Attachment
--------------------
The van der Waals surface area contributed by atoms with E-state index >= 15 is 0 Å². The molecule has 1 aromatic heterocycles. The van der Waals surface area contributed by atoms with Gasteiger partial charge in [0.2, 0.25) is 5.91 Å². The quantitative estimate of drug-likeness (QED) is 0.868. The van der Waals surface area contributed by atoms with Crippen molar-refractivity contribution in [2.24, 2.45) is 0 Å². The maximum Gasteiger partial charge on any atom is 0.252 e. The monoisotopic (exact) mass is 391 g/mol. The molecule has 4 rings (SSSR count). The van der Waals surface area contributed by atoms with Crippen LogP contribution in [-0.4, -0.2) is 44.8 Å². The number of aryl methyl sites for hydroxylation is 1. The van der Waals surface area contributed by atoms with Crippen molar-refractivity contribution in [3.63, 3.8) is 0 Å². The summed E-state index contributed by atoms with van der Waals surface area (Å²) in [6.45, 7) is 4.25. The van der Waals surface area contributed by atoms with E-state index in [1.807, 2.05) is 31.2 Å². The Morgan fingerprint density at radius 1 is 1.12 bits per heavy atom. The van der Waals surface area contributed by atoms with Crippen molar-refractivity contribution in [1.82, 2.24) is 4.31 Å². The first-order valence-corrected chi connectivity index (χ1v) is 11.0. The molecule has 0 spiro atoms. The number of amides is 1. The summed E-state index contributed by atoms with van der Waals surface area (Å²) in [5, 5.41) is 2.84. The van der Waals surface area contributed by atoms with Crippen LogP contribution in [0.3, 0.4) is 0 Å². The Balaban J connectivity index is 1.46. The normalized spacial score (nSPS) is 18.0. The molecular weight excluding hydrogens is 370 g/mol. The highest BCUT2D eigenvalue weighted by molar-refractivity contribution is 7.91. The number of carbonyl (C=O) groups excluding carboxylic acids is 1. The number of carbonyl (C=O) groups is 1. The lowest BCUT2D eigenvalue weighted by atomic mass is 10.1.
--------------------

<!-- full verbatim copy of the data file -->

The van der Waals surface area contributed by atoms with E-state index >= 15 is 0 Å². The molecule has 1 aromatic heterocycles. The van der Waals surface area contributed by atoms with Gasteiger partial charge in [0.2, 0.25) is 5.91 Å². The quantitative estimate of drug-likeness (QED) is 0.868. The van der Waals surface area contributed by atoms with Crippen molar-refractivity contribution in [2.24, 2.45) is 0 Å². The maximum Gasteiger partial charge on any atom is 0.252 e. The monoisotopic (exact) mass is 391 g/mol. The molecule has 4 rings (SSSR count). The van der Waals surface area contributed by atoms with Crippen LogP contribution in [-0.4, -0.2) is 44.8 Å². The number of aryl methyl sites for hydroxylation is 1. The van der Waals surface area contributed by atoms with Crippen molar-refractivity contribution in [3.63, 3.8) is 0 Å². The summed E-state index contributed by atoms with van der Waals surface area (Å²) in [6.45, 7) is 4.25. The van der Waals surface area contributed by atoms with E-state index in [1.807, 2.05) is 31.2 Å². The Morgan fingerprint density at radius 1 is 1.12 bits per heavy atom. The van der Waals surface area contributed by atoms with Crippen molar-refractivity contribution in [1.82, 2.24) is 4.31 Å². The first-order valence-corrected chi connectivity index (χ1v) is 11.0. The molecule has 0 spiro atoms. The number of amides is 1. The summed E-state index contributed by atoms with van der Waals surface area (Å²) in [5, 5.41) is 2.84. The van der Waals surface area contributed by atoms with Crippen LogP contribution in [0.3, 0.4) is 0 Å². The Balaban J connectivity index is 1.46. The normalized spacial score (nSPS) is 18.0. The molecular weight excluding hydrogens is 370 g/mol. The highest BCUT2D eigenvalue weighted by molar-refractivity contribution is 7.91. The number of carbonyl (C=O) groups excluding carboxylic acids is 1. The number of carbonyl (C=O) groups is 1. The lowest BCUT2D eigenvalue weighted by atomic mass is 10.1.